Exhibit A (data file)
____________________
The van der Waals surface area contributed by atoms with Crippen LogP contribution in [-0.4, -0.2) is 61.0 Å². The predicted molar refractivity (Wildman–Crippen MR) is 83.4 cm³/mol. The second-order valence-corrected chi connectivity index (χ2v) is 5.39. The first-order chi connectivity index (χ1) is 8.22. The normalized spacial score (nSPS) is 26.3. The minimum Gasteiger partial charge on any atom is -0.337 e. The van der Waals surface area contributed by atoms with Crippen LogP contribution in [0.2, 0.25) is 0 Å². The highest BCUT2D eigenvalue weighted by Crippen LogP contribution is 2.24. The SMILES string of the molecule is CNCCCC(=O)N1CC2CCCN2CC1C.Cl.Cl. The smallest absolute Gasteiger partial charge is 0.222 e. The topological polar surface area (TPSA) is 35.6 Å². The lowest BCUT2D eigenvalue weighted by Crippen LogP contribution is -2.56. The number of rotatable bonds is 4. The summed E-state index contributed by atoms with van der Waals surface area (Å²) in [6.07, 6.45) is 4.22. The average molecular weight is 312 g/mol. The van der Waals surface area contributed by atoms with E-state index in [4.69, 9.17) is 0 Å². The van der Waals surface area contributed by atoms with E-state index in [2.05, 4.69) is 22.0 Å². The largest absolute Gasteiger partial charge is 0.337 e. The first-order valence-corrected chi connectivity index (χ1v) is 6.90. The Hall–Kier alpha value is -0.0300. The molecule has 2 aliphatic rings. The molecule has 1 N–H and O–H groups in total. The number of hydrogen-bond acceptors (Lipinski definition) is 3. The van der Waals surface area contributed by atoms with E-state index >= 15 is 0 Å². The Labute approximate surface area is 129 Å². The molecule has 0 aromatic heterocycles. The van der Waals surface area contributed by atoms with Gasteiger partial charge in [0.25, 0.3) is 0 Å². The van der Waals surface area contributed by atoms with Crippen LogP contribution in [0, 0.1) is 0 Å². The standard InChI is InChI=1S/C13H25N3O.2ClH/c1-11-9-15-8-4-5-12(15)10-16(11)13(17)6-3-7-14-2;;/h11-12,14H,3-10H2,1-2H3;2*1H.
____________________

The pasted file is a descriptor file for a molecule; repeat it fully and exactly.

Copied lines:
The van der Waals surface area contributed by atoms with Crippen LogP contribution in [-0.4, -0.2) is 61.0 Å². The predicted molar refractivity (Wildman–Crippen MR) is 83.4 cm³/mol. The second-order valence-corrected chi connectivity index (χ2v) is 5.39. The first-order chi connectivity index (χ1) is 8.22. The normalized spacial score (nSPS) is 26.3. The minimum Gasteiger partial charge on any atom is -0.337 e. The van der Waals surface area contributed by atoms with Crippen LogP contribution in [0.2, 0.25) is 0 Å². The highest BCUT2D eigenvalue weighted by Crippen LogP contribution is 2.24. The SMILES string of the molecule is CNCCCC(=O)N1CC2CCCN2CC1C.Cl.Cl. The smallest absolute Gasteiger partial charge is 0.222 e. The topological polar surface area (TPSA) is 35.6 Å². The lowest BCUT2D eigenvalue weighted by Crippen LogP contribution is -2.56. The number of rotatable bonds is 4. The summed E-state index contributed by atoms with van der Waals surface area (Å²) in [6.07, 6.45) is 4.22. The average molecular weight is 312 g/mol. The van der Waals surface area contributed by atoms with E-state index in [4.69, 9.17) is 0 Å². The van der Waals surface area contributed by atoms with E-state index in [2.05, 4.69) is 22.0 Å². The largest absolute Gasteiger partial charge is 0.337 e. The first-order valence-corrected chi connectivity index (χ1v) is 6.90. The Hall–Kier alpha value is -0.0300. The molecule has 2 aliphatic rings. The molecule has 1 N–H and O–H groups in total. The number of hydrogen-bond acceptors (Lipinski definition) is 3. The van der Waals surface area contributed by atoms with E-state index >= 15 is 0 Å². The Labute approximate surface area is 129 Å². The molecule has 0 aromatic heterocycles. The van der Waals surface area contributed by atoms with Gasteiger partial charge in [0.25, 0.3) is 0 Å². The van der Waals surface area contributed by atoms with Crippen LogP contribution in [0, 0.1) is 0 Å². The standard InChI is InChI=1S/C13H25N3O.2ClH/c1-11-9-15-8-4-5-12(15)10-16(11)13(17)6-3-7-14-2;;/h11-12,14H,3-10H2,1-2H3;2*1H.